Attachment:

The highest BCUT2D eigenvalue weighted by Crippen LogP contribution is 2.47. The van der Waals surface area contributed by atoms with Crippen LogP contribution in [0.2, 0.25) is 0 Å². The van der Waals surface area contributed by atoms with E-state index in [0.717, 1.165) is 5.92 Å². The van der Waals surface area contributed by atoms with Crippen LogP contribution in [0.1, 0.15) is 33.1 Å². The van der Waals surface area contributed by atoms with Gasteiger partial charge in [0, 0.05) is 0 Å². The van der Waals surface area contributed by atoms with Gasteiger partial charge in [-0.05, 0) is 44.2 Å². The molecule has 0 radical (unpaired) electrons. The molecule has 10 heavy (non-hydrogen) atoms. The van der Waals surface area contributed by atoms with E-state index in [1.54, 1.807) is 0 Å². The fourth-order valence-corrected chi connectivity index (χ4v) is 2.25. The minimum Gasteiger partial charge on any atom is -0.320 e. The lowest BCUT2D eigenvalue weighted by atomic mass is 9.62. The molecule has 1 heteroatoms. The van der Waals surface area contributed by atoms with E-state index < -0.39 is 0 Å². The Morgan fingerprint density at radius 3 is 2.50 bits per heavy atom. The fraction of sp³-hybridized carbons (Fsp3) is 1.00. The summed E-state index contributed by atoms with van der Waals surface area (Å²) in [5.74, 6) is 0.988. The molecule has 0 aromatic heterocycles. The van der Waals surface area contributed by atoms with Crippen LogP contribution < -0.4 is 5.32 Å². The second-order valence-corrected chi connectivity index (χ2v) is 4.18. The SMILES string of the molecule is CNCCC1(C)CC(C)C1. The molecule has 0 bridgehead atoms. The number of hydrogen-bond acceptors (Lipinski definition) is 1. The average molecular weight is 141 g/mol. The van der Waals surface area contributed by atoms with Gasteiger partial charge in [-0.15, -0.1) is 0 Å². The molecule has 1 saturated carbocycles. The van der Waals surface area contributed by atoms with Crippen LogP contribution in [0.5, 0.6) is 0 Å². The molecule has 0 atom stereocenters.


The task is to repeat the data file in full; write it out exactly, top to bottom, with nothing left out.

The highest BCUT2D eigenvalue weighted by Crippen LogP contribution is 2.47. The van der Waals surface area contributed by atoms with Crippen LogP contribution in [0.2, 0.25) is 0 Å². The van der Waals surface area contributed by atoms with E-state index in [0.717, 1.165) is 5.92 Å². The van der Waals surface area contributed by atoms with Crippen LogP contribution in [0.1, 0.15) is 33.1 Å². The van der Waals surface area contributed by atoms with Gasteiger partial charge in [0, 0.05) is 0 Å². The van der Waals surface area contributed by atoms with Gasteiger partial charge in [-0.05, 0) is 44.2 Å². The molecule has 0 radical (unpaired) electrons. The molecule has 10 heavy (non-hydrogen) atoms. The van der Waals surface area contributed by atoms with E-state index in [1.54, 1.807) is 0 Å². The fourth-order valence-corrected chi connectivity index (χ4v) is 2.25. The minimum Gasteiger partial charge on any atom is -0.320 e. The lowest BCUT2D eigenvalue weighted by atomic mass is 9.62. The molecule has 1 heteroatoms. The van der Waals surface area contributed by atoms with E-state index < -0.39 is 0 Å². The Morgan fingerprint density at radius 3 is 2.50 bits per heavy atom. The fraction of sp³-hybridized carbons (Fsp3) is 1.00. The summed E-state index contributed by atoms with van der Waals surface area (Å²) in [5.74, 6) is 0.988. The molecule has 0 aromatic heterocycles. The van der Waals surface area contributed by atoms with Crippen LogP contribution < -0.4 is 5.32 Å². The second-order valence-corrected chi connectivity index (χ2v) is 4.18. The SMILES string of the molecule is CNCCC1(C)CC(C)C1. The molecule has 0 bridgehead atoms. The number of hydrogen-bond acceptors (Lipinski definition) is 1. The average molecular weight is 141 g/mol. The van der Waals surface area contributed by atoms with Gasteiger partial charge in [-0.15, -0.1) is 0 Å². The molecule has 1 saturated carbocycles. The van der Waals surface area contributed by atoms with Crippen LogP contribution in [0.5, 0.6) is 0 Å². The molecule has 0 atom stereocenters.